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Articles in regional publications that pertain to a wide range of North Carolina-related topics.

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10 results for Beaman, Thomas E., Jr
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Record #:
3775
Abstract:
Excavations at a small construction site near the Harvey Mansion in New Bern reveal items used in the 1700s and early 1800s, including pearl ware porcelain, moca ware, and black glass. The artifacts also reveal dietary practices.
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Record #:
18593
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From 1952 to 1958, Morley Jeffers Williams conducted extensive archaeological investigations at Tryon Palace in New Bern. These excavations provided information that guided the interior and exterior restoration and reconstruction of the buildings and other architectural features.
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Record #:
20363
Abstract:
When archaeological investigations began at Brunswick Town in the 1950s, numerous fragments of decorative tin-enameled tile were recovered from three structures. The decorative motifs represent nine distinct styles and help archaeologists discern the history of delftware ceramics in the Americas.
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Record #:
20372
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It has been argued that historical archaeology began in North Carolina with the work of Talcott Williams in the 19th century in search of the Roanoke settlements or with the work of James Sprunt at Russellborough near Brunswick Town. Beaman argues that historical archaeology did not flourish in the state until the mid 20th century, when Morely Jeffers Williams conducted the first archaeological investigation into the opulent pre-Revolutionary home of William Tryon in New Bern.
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Record #:
21656
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This article examines the work of landscape archaeologist Morley Jeffers Williams in preparing the research needed for the restoration of Stratford Hall, Mount Vernon, and Tryon Palace, in the 1930s and 1950s.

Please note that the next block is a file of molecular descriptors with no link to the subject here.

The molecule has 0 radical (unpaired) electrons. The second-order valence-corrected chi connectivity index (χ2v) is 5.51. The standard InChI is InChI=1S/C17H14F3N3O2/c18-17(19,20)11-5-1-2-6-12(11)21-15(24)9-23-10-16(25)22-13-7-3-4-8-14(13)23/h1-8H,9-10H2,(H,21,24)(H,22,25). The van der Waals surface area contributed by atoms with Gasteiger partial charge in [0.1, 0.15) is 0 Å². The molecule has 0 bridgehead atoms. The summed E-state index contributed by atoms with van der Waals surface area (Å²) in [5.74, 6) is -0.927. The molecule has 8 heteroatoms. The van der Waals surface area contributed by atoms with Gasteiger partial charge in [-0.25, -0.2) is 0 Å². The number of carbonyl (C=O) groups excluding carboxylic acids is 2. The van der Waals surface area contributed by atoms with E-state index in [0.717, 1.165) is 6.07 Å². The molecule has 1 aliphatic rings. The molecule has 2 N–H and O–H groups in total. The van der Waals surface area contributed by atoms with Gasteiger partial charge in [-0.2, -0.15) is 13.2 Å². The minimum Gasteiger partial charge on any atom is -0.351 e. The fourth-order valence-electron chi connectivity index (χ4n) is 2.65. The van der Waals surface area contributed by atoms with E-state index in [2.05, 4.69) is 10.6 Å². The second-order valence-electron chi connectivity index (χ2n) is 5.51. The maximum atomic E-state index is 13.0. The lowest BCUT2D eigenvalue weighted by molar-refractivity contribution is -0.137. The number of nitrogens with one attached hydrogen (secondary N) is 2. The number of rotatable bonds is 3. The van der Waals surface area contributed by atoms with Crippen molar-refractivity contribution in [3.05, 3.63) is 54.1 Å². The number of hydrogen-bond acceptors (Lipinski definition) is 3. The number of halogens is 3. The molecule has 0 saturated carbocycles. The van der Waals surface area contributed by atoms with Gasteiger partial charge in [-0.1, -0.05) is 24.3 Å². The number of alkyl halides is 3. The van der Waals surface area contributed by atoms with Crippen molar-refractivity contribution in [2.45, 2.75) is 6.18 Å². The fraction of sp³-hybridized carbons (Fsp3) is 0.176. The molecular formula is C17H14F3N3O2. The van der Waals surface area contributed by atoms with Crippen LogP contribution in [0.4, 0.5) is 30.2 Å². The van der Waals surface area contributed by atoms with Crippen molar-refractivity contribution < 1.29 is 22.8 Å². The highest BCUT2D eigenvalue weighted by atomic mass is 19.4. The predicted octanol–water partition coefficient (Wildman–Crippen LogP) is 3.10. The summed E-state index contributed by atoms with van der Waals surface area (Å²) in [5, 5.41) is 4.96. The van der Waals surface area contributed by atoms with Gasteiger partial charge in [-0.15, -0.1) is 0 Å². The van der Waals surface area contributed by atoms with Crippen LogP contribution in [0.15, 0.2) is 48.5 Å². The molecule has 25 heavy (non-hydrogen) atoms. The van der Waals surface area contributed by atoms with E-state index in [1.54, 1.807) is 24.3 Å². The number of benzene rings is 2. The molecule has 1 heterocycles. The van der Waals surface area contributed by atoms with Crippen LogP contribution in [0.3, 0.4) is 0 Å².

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Record #:
35203
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Beaman’s intent was the determine whether the normative frequency ranges of the Carolina artifact patterns were sufficient to accommodate the upper class lifestyle of Tryon Palace, the home of Loyalist governors such as Josiah Martin and William Tryon. Factors used to determine this possibility were an examination of the Palace’s artifact groups and individual artifacts. Beaman’s conclusion was that many of these artifact groups deviated from the expected normative ranges. Furniture, Personal, and Tobacco Pipe groups were beyond the range, while the Kitchen and Clothing groups were below the range. Only the Architecture, Arms, and Activities fell within the anticipated normative ranges.
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Record #:
35210
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This article’s discussion of cultural behaviors of smoking in Southeastern NC Colonial society and culture built from articles written about fifteen excavations between the 1960s to the present. Discussion of the recent excavation work at Brunswick Town focused on new discoveries of white clay pipe fragments uncovered. This encouraged a reevaluation starting in 1997 of earlier findings, done through the use of methods such as regression formulas and pipe stem dating.
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Record #:
18605
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Milton Perry conducted the first archaeological research at Fort Macon as part of the 1952-1953 restoration project. Perry's investigations are compared with subsequent archaeological projects at Fort Macon State Park and show the relevance of archaeological contributions to the study of the Civil War.
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Record #:
4428
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In 1794, John Beam bought land in what is now Cleveland County and began farming. The family would farm the property, now on the National Register of Historic Places, for over 100 years. The authors describe the site's architectural and archaeological features, look at the placement of the farmstead on the Piedmont landscape, and describe farm changes during the 100 years of Beam family ownership.
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Record #:
4426
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In 1958, Brunswick Town was rediscovered and excavations began shortly thereafter. Research at the site between 1958 and 1968 contributed to Brunswick Town's becoming a State Historic Site. The authors summarize the decade's archaeological investigations, their significance, and their importance in the archaeological history of the state.
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